First Aboriginal language course teaches Secwepemctsín

Devan C. Tasa, News Editor Ω

This campus stop sign has text in both English and Secwepemctsín. - Photo by Devan C. Tasa

This campus stop sign has text in both English and Secwepemctsín. – Photo by Devan C. Tasa

The university is offering its first Aboriginal language course taught on campus.

The first class in Secwepemctsín, the language of the local Secwepemc nation, will take place Jan. 21 at 5 p.m. in AE 100. It’s being taught by Janice Billy, a fluent speaker teaching the language at the Little Fawn Nursery and at the Skl’ep School of Excellence.

“It’s timely,” said Jack Miller of TRU’s school of education. “First Nations language and culture is important to the university, so that’s why it’s being offered.”

The course has been in the making since 2006, when the provincial government funded the developmental standards term certificate program, which aims to provide certification for teachers of Aboriginal languages to teach within the education system.

“It’s been a long time in coming,” Miller said. “We were hoping we would have been able to offer it well before now, but it’s sometimes difficult to get things moving.”

Nolan Guichon, TRUSU’s Aboriginal representative, was pleased to hear about the new course.

“We think it’s a great course and are glad TRU finally has a course like this,” he wrote via email.

TRU board of governors student member Carl Archie. - Photo by Devan C. Tasa

TRU board of governors student member Carl Archie. – Photo by Devan C. Tasa

Carl Archie, student member of the board of governors, had similar sentiments.

“The Secwepemctsín course is massive for the university, which is a long time overdue,” he said. “It’s really great that the university is offering this course and they should continue to move in this direction.”

Archie said since the board of governors created its last strategic plan in 2007, it has been aiming to promote greater inclusion of Aboriginal people in the university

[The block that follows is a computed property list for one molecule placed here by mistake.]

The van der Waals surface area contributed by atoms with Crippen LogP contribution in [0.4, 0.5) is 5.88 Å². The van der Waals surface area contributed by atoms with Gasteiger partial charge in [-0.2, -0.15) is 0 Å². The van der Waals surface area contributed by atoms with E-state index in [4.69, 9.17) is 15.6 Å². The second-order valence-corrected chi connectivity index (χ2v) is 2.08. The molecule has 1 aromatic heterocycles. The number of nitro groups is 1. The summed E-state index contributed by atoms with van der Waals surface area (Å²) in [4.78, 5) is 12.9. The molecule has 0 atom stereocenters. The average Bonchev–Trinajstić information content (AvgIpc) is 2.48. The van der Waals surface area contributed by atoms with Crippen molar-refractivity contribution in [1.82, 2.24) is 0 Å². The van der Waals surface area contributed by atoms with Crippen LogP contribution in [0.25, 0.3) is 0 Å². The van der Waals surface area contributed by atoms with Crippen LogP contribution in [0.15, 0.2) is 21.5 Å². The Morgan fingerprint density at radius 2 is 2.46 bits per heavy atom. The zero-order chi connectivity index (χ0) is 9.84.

“TRU has been a leader in Aboriginal education in the province and across the country, with 1,200 Aboriginal students,” he said. “This fills a big gap. The addition of the course will go a long way to enhance TRU’s reputation as a school of choice for Aboriginal students. ”

TRUSU has also been asking the university to include more Aboriginal content, Guichon wrote.

The course does provide university credit, but there’s a catch.

“It’s a three credit course, but right at the present time, it is not eligible to meet the language credit for a B.A.,” Miller said. “I’m working on that as we speak.”

There is currently debate within the arts faculty whether or not the course should provide language credits.

“In my mind, there’s no reason why they can’t be considered because all of the courses in this program have been approved by the education programs committee, the TRU senate and the board of governors,” Miller said.

Both Archie and Guichon said they wanted to university to have the course provide a language credit.

“As the Aboriginal student representative, I would like to see eventually an Aboriginal language credit course available for all students,” Guichon wrote.

“Right now, to say that it can’t be counted as a [language] credit, it’s similar to saying that our language isn’t a real language and I find that disappointing,” Archie said.

The Secwepemctsín course is one of the ways the university has been improving services Aboriginal people, Archie said. Other examples include the tripling of the space in the Aboriginal gathering place two years ago.

One Response

  1. Kirsten Jan. 30, 2013